Abbott Healthcare, Medtronic India may move NPPA again to withdraw stents

Abbott Healthcare and Medtronic India say some high-end coronary stents have become commercially unviable after the NPPA’s price caps


Last week Abbott had sought permission to withdraw its ‘alpine drug eluting’ stent and ‘absorb dissolving’ stent, while Medtronic had also sought to withdraw its Onyx Zotarolimus eluting stents. Photo: Reuters
Last week Abbott had sought permission to withdraw its ‘alpine drug eluting’ stent and ‘absorb dissolving’ stent, while Medtronic had also sought to withdraw its Onyx Zotarolimus eluting stents. Photo: Reuters

Mumbai: Abbott Healthcare Pvt. Ltd and Medtronic India Pvt. Ltd are likely to refile their applications with the National Pharmaceutical Pricing Authority (NPPA) to withdraw certain high-end coronary stents from the Indian market which they claim have become commercially unviable after government slashed prices by up to 85% in February.

In February, the NPPA capped the price of bare metal stents at Rs7,260 and that of all drug-eluting stents at Rs29,600. In April, the regulator said price of stents can be increased by around 2% after taking into account the wholesale price index.

Last week, Abbott had sought permission to withdraw its Alpine drug-eluting stent and Absorb dissolving stent, while Medtronic had sought to withdraw its Onyx Zotarolimus eluting stents but the NPPA rejected both the applications.

After stent price cut, govt in no hurry to cap prices of other medical devices: NPPA

“The NPPA has concluded that all generations of drug-eluting stents are the same and on that basis, we had submitted withdrawal applications for Alpine and Absorb because they are no longer commercially viable for us in India. We have committed to maintaining supplies of Alpine and Absorb until the government advises us to do so, as part of the application review process. We continue to engage with relevant stakeholders on the right time to file the requisite applications, per due process,” an Abbott spokesperson said.

“Medtronic’s application for the withdrawal of Resolute Onyx was not accepted by the NPPA on the basis of incomplete paperwork. We intend to resubmit the application, and until it is re-submitted and approved we will continue to supply the Resolute Onyx stent in India. All decisions to withdraw or introduce products to the market are made only after taking into consideration all guidelines and norms set by the government and applicable legal and regulatory requirements,” Medtronic said in an email statement.

On 21 February, the government had invoked an emergency clause under the Drug Price Control Order, citing public interest, and asked stent makers to maintain supplies of their products for six months. In a notification on Wednesday, the NPPA said during this period no such request from the companies to withdraw their products could be entertained.

In a press conference here on Thursday, NPPA chairman Bhupendra Singh eased concerns over any shortages saying that all stents which were there in the Indian market before the price cap are there in the market even now.

While rejecting pleas of Abbott and Medtronic for withdrawing high-end stents from the market, the NPPA has provided an escape clause that the companies can seek regulatory approval to revise prices as per the provisions of the Drug Price Control Order if they can prove superiority of these stents over others.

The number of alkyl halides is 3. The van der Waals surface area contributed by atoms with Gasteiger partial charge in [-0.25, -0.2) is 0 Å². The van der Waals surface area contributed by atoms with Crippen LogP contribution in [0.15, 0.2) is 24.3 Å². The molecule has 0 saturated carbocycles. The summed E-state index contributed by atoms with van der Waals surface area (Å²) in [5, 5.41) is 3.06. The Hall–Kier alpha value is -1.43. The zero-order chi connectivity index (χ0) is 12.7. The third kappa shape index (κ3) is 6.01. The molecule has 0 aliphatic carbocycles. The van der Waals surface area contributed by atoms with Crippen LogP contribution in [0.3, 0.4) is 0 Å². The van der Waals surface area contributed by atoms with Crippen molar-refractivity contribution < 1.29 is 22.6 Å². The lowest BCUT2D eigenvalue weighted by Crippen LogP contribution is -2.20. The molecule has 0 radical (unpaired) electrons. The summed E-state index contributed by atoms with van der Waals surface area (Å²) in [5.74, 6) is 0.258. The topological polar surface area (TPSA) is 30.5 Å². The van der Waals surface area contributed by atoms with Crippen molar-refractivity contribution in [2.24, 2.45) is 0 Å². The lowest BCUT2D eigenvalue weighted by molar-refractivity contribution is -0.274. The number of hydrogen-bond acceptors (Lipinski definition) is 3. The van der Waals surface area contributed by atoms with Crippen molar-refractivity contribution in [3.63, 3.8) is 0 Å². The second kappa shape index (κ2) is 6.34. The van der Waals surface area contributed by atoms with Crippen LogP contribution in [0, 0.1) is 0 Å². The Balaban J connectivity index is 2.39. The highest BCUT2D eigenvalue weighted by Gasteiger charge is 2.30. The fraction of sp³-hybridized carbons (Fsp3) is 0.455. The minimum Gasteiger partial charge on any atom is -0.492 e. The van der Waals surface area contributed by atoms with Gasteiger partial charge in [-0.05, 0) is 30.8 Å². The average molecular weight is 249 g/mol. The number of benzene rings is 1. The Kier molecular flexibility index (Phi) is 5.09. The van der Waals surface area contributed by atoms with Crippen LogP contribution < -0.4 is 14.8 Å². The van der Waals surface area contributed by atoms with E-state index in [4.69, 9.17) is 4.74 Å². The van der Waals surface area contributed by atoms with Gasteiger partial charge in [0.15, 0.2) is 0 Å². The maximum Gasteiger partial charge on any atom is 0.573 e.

Another major multinational stent maker Boston Scientific has already filed an application with NPPA to let it sell some stents in India at “special prices” higher than the mandated ceiling prices.

Singh said, “This application is being examined in consultation with the health ministry with an open mind.”

However, proving the superiority of these high-end stents over others is a challenging task for the companies.

“The differences in the new generations of stents are difficult to explain as these improvements were not in the ambit of the non-inferiority trials, which are commonplace in medical device approvals. Superiority trials are relatively difficult to do and need a lot more trial data, as also time,” said Shirish Hiremath, president of the Cardiologist Society of India.

“Having said that, deliverability, trackability, strut thickness and design, flexibility, dissolution and disappearance of a stent over a period of time are all scientific, clinically objective ways in which a new stent can be differentiated from the older generations. These factors affect a physician’s performance in the cath-lab and the well-being of a patient,” he said.

Meanwhile, NPPA has maintained its stance that there is not much difference in latest and older generation of stents.

“The issue of generation of stents was debated for 7 months (before the price cap) by 18 eminent cardiologists in the country and they finally reached a conclusion that all the drug-eluting stents available in the country at that time and also as of now is same. This verdict of expert cardiologists was incorporated in the drugs price control order. NPPA, legally and otherwise, also had no option but to put all the DES (drug-eluting stents) together,” Singh said.

“The issues that companies are raising now were the same issues they were raising before the price capping and they also knew that once the prices are fixed they have the window to seek price revision based on certain conditions. So that window is still open. There is a legal provision under which there is a method of examining a case and we will do it on case to case basis if it comes to us,” he said.

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